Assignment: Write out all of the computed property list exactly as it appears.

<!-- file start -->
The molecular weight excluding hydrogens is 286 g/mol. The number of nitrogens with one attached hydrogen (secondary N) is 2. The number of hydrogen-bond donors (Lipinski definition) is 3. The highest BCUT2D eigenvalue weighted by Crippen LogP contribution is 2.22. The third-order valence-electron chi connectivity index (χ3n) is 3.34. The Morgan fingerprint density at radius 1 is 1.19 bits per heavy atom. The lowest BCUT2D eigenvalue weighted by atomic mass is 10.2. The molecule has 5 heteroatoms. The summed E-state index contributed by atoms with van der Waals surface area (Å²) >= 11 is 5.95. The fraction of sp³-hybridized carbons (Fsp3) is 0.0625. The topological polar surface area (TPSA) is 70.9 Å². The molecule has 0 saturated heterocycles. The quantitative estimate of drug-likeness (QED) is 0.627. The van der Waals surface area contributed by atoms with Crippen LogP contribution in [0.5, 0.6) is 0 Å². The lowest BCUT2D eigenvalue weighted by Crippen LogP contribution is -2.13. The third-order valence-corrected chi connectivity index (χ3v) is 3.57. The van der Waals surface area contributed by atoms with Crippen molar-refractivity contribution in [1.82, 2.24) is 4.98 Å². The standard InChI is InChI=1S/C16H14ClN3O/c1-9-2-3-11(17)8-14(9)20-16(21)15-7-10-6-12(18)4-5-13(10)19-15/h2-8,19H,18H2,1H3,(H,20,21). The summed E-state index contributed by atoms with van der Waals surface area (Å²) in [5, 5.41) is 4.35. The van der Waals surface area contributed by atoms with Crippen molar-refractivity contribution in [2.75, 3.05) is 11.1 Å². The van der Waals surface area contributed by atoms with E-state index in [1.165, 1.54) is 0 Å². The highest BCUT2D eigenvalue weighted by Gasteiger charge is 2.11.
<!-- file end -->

The molecular weight excluding hydrogens is 286 g/mol. The number of nitrogens with one attached hydrogen (secondary N) is 2. The number of hydrogen-bond donors (Lipinski definition) is 3. The highest BCUT2D eigenvalue weighted by Crippen LogP contribution is 2.22. The third-order valence-electron chi connectivity index (χ3n) is 3.34. The Morgan fingerprint density at radius 1 is 1.19 bits per heavy atom. The lowest BCUT2D eigenvalue weighted by atomic mass is 10.2. The molecule has 5 heteroatoms. The summed E-state index contributed by atoms with van der Waals surface area (Å²) >= 11 is 5.95. The fraction of sp³-hybridized carbons (Fsp3) is 0.0625. The topological polar surface area (TPSA) is 70.9 Å². The molecule has 0 saturated heterocycles. The quantitative estimate of drug-likeness (QED) is 0.627. The van der Waals surface area contributed by atoms with Crippen LogP contribution in [0.5, 0.6) is 0 Å². The lowest BCUT2D eigenvalue weighted by Crippen LogP contribution is -2.13. The third-order valence-corrected chi connectivity index (χ3v) is 3.57. The van der Waals surface area contributed by atoms with Crippen molar-refractivity contribution in [1.82, 2.24) is 4.98 Å². The standard InChI is InChI=1S/C16H14ClN3O/c1-9-2-3-11(17)8-14(9)20-16(21)15-7-10-6-12(18)4-5-13(10)19-15/h2-8,19H,18H2,1H3,(H,20,21). The summed E-state index contributed by atoms with van der Waals surface area (Å²) in [5, 5.41) is 4.35. The van der Waals surface area contributed by atoms with Crippen molar-refractivity contribution in [2.75, 3.05) is 11.1 Å². The van der Waals surface area contributed by atoms with E-state index in [1.165, 1.54) is 0 Å². The highest BCUT2D eigenvalue weighted by Gasteiger charge is 2.11.